Health Savings Accounts (HSAs): What You Need to Know - Post-Journal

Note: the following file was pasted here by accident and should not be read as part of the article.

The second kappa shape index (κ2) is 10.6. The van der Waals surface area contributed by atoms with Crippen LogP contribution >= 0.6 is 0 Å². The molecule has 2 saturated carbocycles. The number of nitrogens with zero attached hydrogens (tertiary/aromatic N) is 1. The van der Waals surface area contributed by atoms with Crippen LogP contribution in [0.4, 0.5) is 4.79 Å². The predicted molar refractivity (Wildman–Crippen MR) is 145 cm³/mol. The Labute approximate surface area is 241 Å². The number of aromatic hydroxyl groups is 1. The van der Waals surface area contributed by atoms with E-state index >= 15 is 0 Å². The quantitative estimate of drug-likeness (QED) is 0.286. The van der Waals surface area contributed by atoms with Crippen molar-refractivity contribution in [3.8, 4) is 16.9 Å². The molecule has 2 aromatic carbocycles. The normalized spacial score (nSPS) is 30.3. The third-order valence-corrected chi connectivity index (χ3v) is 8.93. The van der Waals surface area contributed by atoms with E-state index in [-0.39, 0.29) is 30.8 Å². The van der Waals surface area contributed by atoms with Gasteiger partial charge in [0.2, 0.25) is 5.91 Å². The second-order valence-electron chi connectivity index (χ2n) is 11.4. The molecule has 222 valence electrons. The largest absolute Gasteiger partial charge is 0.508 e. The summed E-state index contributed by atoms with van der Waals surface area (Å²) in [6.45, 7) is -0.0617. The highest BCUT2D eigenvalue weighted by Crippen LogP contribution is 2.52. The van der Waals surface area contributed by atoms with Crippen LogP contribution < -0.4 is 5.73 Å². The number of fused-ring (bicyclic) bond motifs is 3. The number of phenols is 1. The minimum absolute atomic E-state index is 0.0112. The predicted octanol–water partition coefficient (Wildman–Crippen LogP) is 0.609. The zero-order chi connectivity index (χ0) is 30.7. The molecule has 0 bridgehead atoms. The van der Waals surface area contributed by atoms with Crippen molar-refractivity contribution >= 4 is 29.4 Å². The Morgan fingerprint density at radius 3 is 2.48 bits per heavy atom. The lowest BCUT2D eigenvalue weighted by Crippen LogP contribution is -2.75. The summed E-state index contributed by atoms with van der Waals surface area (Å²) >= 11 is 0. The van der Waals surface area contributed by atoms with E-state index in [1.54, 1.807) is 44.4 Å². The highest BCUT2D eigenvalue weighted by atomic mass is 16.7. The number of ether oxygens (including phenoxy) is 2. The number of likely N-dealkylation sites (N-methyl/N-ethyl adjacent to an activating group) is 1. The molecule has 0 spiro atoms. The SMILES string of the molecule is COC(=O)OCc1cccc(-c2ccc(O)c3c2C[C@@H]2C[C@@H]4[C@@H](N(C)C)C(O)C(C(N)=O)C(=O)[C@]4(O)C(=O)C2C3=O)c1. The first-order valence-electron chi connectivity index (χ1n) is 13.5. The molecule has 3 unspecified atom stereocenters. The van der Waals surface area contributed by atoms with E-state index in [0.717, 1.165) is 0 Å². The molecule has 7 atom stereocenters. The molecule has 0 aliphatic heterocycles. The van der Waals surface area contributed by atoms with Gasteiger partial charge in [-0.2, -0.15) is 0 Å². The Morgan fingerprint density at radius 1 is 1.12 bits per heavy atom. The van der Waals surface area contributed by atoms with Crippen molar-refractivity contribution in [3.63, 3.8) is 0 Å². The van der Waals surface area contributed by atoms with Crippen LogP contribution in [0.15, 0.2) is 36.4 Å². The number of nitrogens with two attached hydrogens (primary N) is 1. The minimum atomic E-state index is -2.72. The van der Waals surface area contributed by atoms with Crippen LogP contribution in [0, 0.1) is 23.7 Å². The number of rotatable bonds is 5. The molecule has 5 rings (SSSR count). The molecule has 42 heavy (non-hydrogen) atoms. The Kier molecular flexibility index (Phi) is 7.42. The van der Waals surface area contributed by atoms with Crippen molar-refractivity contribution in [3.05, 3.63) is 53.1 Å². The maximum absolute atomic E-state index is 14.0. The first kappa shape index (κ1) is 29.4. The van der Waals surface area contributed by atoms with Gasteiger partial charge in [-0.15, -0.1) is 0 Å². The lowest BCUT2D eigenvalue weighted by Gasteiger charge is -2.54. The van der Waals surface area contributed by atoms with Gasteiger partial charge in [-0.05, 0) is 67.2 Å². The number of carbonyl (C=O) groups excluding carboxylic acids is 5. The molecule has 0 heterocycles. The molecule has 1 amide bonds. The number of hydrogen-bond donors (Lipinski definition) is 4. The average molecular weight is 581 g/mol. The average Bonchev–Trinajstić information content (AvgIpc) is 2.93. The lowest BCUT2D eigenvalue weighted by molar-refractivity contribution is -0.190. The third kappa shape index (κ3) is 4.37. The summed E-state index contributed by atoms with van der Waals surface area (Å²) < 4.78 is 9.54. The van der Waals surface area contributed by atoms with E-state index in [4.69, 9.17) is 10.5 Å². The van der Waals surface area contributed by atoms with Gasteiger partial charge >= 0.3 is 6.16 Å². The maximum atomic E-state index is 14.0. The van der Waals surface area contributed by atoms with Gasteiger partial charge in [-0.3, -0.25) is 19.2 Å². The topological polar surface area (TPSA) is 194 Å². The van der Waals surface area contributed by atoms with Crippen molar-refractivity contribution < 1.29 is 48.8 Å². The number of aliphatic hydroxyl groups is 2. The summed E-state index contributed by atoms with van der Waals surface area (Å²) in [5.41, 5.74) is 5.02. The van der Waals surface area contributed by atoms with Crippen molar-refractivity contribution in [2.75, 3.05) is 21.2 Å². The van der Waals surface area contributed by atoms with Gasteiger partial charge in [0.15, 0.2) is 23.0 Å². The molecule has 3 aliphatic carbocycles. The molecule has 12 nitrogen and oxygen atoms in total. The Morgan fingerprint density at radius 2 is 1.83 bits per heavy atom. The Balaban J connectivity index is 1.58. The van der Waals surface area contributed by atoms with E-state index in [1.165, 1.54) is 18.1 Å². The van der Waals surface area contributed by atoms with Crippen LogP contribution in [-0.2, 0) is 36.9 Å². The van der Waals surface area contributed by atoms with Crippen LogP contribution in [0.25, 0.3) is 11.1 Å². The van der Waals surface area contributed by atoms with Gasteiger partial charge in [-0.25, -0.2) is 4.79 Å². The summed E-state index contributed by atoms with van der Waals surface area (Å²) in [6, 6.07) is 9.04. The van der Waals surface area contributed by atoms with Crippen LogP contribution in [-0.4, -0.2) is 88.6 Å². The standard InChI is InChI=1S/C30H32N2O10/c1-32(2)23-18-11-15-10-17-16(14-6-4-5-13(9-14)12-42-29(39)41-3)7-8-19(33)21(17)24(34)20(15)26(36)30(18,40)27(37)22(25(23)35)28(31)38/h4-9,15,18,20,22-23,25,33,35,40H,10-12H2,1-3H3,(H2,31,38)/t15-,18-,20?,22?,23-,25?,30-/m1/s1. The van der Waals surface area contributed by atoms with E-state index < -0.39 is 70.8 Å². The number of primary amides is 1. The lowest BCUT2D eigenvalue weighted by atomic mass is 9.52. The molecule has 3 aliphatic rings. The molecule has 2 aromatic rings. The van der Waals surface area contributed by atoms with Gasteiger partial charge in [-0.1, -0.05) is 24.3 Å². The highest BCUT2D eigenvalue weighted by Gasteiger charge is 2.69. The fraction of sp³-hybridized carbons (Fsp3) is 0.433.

A Health Savings Account, or “HSA” is a wonderful financial vehicle, offered by many employers and used by millions of Americans to pay for their healthcare expenses using un-taxed savings. Monies contributed to an HSA (and often matching funds contributed by an employer) are deposited into the HSA tax free, thus reducing your income tax burden while you’re working, and the withdrawals used to pay your medical expenses aren’t taxed either. Sort of a “no brainer,” so to speak. But for such an attractive investment vehicle there are also some very specific rules the IRS imposes on HSAs, which you should be aware of if you’re planning to use one. For one thing, you cannot deposit money into an HSA if you are on Medicare. That’s because to be eligible for an HSA you must be on a high-deductible healthcare plan and Medicare is not a high-deductible plan. Also, withdrawals from your HSA must be used for medical reimbursement, otherwise those withdrawals become taxable income. For more on these, and other HSA rules, read this Senior Lives Matter article by Janell Sluga appearing in The Post-Journal.